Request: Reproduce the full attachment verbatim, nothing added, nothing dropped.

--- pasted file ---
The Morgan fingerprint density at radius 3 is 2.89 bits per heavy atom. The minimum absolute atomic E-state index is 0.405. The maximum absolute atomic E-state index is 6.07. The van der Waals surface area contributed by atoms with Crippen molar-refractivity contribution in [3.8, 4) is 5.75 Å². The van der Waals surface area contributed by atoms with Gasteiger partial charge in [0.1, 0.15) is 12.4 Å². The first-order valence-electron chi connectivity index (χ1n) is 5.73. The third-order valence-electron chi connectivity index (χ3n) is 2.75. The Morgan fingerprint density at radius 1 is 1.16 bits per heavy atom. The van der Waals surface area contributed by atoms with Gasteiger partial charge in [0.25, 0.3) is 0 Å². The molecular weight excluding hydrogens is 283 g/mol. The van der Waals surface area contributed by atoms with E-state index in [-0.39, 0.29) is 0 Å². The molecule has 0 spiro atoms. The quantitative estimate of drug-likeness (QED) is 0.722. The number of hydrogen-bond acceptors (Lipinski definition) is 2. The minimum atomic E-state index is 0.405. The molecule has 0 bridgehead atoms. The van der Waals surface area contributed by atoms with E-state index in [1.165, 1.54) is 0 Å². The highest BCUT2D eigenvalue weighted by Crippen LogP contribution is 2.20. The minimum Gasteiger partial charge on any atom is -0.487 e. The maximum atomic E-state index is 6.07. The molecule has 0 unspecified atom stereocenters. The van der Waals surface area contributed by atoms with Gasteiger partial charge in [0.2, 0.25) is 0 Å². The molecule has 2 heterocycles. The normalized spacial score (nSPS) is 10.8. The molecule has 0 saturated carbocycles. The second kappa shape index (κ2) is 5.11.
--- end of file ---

The Morgan fingerprint density at radius 3 is 2.89 bits per heavy atom. The minimum absolute atomic E-state index is 0.405. The maximum absolute atomic E-state index is 6.07. The van der Waals surface area contributed by atoms with Crippen molar-refractivity contribution in [3.8, 4) is 5.75 Å². The van der Waals surface area contributed by atoms with Gasteiger partial charge in [0.1, 0.15) is 12.4 Å². The first-order valence-electron chi connectivity index (χ1n) is 5.73. The third-order valence-electron chi connectivity index (χ3n) is 2.75. The Morgan fingerprint density at radius 1 is 1.16 bits per heavy atom. The van der Waals surface area contributed by atoms with Gasteiger partial charge in [0.25, 0.3) is 0 Å². The molecular weight excluding hydrogens is 283 g/mol. The van der Waals surface area contributed by atoms with E-state index in [-0.39, 0.29) is 0 Å². The molecule has 0 spiro atoms. The quantitative estimate of drug-likeness (QED) is 0.722. The number of hydrogen-bond acceptors (Lipinski definition) is 2. The minimum atomic E-state index is 0.405. The molecule has 0 bridgehead atoms. The van der Waals surface area contributed by atoms with E-state index in [1.165, 1.54) is 0 Å². The highest BCUT2D eigenvalue weighted by Crippen LogP contribution is 2.20. The minimum Gasteiger partial charge on any atom is -0.487 e. The maximum atomic E-state index is 6.07. The molecule has 0 unspecified atom stereocenters. The van der Waals surface area contributed by atoms with Gasteiger partial charge in [0.2, 0.25) is 0 Å². The molecule has 2 heterocycles. The normalized spacial score (nSPS) is 10.8. The molecule has 0 saturated carbocycles. The second kappa shape index (κ2) is 5.11.